After the raucous events of the day one, the gradually assembling crowd for the second half of Roadkill Records’ weekender are feeling decidedly worse for wear – hungover, red-eyed and in need of a good night’s sleep, and that’s just me. Thankfully, openers Dead Houses are here with a hair of the dog remedy of grungey guitars to break us out of our torpor.
And if that wasn’t enough to wake us all up, the sonic barrage provided by second act Scab Hand is forceful enough to raise the dead from their graves. Guitars are smothered with fifteen varieties of fuzz, songs that in the hands of any other band would stretch across three minutes are torn through in a minute and half and frontman Kev Lennon, formerly of Joyzine faves Love Buzzard, convulses and yelps like a man undergoing spiritual possession in an American megachurch.
Deathcaps are not a band shy of making a spectacle of themselves. Taking to the stage smeared in fake blood with a coffin-shaped pedal box they rattle through a set of punked up rockabilly.
Pale Days used to go under the name Sewer Rats and the fact that they had an EP out through the excellent Fluffer Records should give you an idea of what to expect. This is stoner rock played at double time with larynx shredding vocals.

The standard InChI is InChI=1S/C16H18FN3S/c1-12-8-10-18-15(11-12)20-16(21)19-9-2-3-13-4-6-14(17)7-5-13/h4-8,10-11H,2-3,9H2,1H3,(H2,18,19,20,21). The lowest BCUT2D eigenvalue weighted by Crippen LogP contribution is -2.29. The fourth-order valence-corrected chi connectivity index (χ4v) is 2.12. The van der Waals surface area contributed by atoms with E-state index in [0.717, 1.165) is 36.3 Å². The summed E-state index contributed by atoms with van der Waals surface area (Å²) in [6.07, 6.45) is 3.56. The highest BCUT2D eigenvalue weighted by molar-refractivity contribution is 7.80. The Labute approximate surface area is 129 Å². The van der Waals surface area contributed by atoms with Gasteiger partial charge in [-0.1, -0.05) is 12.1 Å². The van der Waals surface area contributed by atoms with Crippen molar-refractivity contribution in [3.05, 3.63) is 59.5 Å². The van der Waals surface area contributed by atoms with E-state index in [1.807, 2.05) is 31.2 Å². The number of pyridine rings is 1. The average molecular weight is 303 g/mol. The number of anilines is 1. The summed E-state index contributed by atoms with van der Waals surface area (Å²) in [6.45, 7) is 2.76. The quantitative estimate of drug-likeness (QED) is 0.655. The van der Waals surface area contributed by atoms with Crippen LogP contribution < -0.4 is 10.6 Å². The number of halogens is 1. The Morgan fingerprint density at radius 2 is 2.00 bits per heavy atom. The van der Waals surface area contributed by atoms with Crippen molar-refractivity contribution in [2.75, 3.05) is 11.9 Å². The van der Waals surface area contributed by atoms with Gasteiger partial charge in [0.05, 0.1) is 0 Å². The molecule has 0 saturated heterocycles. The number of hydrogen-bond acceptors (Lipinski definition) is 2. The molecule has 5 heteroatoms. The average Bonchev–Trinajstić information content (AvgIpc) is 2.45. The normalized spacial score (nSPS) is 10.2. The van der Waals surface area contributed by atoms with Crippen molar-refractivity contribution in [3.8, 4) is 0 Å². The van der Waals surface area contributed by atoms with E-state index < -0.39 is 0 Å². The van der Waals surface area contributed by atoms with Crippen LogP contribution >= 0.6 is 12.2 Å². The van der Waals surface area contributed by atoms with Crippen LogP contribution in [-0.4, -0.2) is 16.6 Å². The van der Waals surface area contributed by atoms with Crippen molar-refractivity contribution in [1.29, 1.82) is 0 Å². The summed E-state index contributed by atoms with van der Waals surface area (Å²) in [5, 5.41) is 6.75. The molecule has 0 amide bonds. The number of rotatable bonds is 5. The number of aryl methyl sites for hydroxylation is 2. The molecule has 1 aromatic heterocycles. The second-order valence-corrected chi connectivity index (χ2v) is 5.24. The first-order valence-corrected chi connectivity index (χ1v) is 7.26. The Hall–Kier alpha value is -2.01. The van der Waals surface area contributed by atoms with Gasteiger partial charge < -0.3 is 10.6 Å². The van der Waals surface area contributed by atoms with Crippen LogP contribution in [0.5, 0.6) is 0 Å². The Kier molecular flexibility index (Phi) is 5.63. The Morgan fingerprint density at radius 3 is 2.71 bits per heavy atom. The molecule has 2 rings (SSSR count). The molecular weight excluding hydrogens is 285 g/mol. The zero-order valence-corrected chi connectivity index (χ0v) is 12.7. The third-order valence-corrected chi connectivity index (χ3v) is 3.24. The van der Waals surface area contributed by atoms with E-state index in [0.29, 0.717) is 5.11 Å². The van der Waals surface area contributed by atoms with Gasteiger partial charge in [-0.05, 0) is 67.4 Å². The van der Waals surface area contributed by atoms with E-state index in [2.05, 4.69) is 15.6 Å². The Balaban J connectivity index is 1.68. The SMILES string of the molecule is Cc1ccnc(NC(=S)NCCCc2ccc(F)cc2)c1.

Next up, Roadkill regulars Muertos transport us from a small room above a pub in North London to the endless plains of a Leone spaghetti Western. With their downbeat vocal harmonies and expansive vintage drone backing they put us in mind of the Raveonettes’ early work.
Cheshire trio Deja Vega bring a psych rock sound fuelled by pulsating bass and spacey guitars.
The discovery of the day for me were Bonfire Nights, who created a huge, sprawling sound that flooded the Lock with low slung bass, washes of synth and gorgeous blissed-out vocal interplay.
Rounding off the night, and indeed the weekend, it’s great to see DOLLS back in action after a spell on the sidelines following drummer Bel’s broken ankle. They’ve come back leaner and meaner with some great new songs and a spikier edge and clearly loving every second of being back on stage just as much as we were enjoying watching them.
Words and Photography by Paul Maps